I just now got in from another evening campfire at our site here in Clyde Holliday State Park near John Day, OR. It was another perfect night for a fire... cool temps, little wind, clear skies, cheap wood. Does life get any better?
And I'm serious when I wrote "cheap wood". Dreaded tree-killing insects have pretty much squashed the idea that you can drag your own cheap firewood from Cousin Biff's woodlot in Northern Idaho into a campground for those nightly campfires. Most States now have restrictions about it and demand that the wood you use come from within a few miles of the campground where it's consumed, or, conveniently, you can buy the wood they have available for sale. It seems the going price is $4 or $5 per little bundle... pretty much wherever you go. And it usually takes 2 bundles to have a decent campfire, if the wood is burnable at all. That's why we don't have as many campfires as we'd sometimes like.
Except here in Eastern Oregon. Here, at Clyde Holliday State Park, they have a large woodshed filled with an abundance of dry and very burnable wood... excellent wood for campfires. And imagine this... the woodshed is unlocked... they use something called "the honor system". They have a fee collection station right there and you deposit $3 into the slot for every load you take. They have a wheeled cart that's 2 cubic feet in size... about the amount of wood needed for a nightly campfire and more than twice what you'd get for $4 other places. They have a chopping block so you can split your own wood right there before filling the cart. Once full, you use the cart to drag your purchase to your site. Hmmm. Sounds too simple and too trusting... it'll never work. But it does. And that's why we've been having a fire every night and why I think I'm home!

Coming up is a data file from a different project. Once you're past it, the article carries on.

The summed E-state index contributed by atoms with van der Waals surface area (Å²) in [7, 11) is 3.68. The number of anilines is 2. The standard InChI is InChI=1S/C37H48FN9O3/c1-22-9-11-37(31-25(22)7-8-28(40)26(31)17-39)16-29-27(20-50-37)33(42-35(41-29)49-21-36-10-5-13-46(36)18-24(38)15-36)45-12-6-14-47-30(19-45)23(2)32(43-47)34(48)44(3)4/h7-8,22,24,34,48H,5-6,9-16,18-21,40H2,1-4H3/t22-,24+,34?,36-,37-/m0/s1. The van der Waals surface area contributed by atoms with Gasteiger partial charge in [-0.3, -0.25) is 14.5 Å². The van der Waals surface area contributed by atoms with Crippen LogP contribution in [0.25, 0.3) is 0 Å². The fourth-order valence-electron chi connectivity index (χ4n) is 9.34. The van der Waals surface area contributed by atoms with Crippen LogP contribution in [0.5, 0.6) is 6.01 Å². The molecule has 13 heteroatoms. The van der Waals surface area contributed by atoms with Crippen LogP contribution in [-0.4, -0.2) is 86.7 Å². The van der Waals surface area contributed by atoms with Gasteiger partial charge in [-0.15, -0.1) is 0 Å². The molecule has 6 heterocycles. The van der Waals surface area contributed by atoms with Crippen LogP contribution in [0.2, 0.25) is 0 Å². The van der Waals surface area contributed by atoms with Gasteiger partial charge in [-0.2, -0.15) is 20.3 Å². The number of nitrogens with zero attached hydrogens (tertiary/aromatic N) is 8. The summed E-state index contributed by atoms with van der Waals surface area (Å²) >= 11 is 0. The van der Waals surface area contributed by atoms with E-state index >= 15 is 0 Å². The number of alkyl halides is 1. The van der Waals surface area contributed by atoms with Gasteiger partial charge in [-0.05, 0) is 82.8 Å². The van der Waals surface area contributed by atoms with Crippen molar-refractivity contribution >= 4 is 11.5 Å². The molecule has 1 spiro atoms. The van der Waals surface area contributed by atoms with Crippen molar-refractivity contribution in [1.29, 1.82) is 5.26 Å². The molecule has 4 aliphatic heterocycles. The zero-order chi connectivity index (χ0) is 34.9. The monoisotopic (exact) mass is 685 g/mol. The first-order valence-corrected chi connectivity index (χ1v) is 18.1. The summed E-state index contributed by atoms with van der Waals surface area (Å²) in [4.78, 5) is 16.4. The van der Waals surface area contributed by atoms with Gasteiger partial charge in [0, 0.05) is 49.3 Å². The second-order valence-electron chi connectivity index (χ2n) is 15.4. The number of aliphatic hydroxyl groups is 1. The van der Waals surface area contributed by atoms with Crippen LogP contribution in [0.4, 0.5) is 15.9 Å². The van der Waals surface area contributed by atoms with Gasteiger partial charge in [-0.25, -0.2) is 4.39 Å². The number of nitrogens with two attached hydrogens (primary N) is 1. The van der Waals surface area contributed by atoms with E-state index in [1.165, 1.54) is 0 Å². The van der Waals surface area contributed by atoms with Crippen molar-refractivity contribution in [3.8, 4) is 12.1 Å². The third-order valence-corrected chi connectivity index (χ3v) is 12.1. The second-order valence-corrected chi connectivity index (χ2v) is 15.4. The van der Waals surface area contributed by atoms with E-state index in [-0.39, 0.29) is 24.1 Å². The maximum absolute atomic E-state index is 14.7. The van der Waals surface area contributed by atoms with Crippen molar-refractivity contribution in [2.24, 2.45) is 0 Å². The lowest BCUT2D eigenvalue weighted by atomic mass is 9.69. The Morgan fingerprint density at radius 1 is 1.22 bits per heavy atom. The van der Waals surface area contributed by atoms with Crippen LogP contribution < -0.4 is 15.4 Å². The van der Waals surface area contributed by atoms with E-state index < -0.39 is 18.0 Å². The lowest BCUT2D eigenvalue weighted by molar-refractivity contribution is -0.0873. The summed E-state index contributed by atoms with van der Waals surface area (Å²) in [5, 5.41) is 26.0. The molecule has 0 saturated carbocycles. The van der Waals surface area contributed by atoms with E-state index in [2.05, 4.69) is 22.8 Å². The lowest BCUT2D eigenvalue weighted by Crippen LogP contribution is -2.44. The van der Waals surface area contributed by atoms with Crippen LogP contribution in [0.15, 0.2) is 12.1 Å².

Today, Tuesday, we got an early start and headed back to the John Day Fossil Beds National Monument -- about 30 miles west of our camp. We stopped at the Visitor Center there on the way down with the bus-house on Sunday and collected some basic information on where to go and what to see. Today we went back to explore.
Over the past 50 or 60 million years, pretty much the time frame for the development of mammals on the earth, the Eastern half of what is now Oregon had been inundated by the effects of volcanic activity in the western part of the USA. Layers upon layers of ash or lava or mud or all three at the same time have preserved a record in fossils of life during those years, plant life as well as animal life. Because the different layers of volcanic material can be dated very accurately, the records of life contained within each layer can be dated in the same manner. And because most of these volcanic inundations happened quickly, many animals didn't have time to escape and large numbers were caught in the fossil record we can see today. The landscape all around us here is filled with the evidence of early life and scientist have only begun to scratch the surface of what's here. For a paleontologist or a geologist, it's a very exciting place to be.
The National Monument itself preserves about 20 square miles of these rich fossil-bearing rocks, only a small portion of the, oh, maybe 20,000 square miles that exist. But those 20 square miles are some of the most dramatic landscapes you'll ever see.
Earlier today, we again stopped at the Visitor's Center in order to learn more about the area and the work that's going on here. There are wonderful exhibits that help a novice like me understand a bit more about it all. Then we drove to two of the three far-flung units of the Monument to hike out into the landscape and see for ourselves what it looks like up close. A total of three short hikes today.
I don't have pictures ready to go with this journal update, but in a day or so you'll be able to see, in an online photo album, some of what we saw today. I'll also do another journal update tomorrow, Wednesday, with a little more detail of what we saw today.
Hope you're well...
Clyde Holliday State Park near John Day, OR.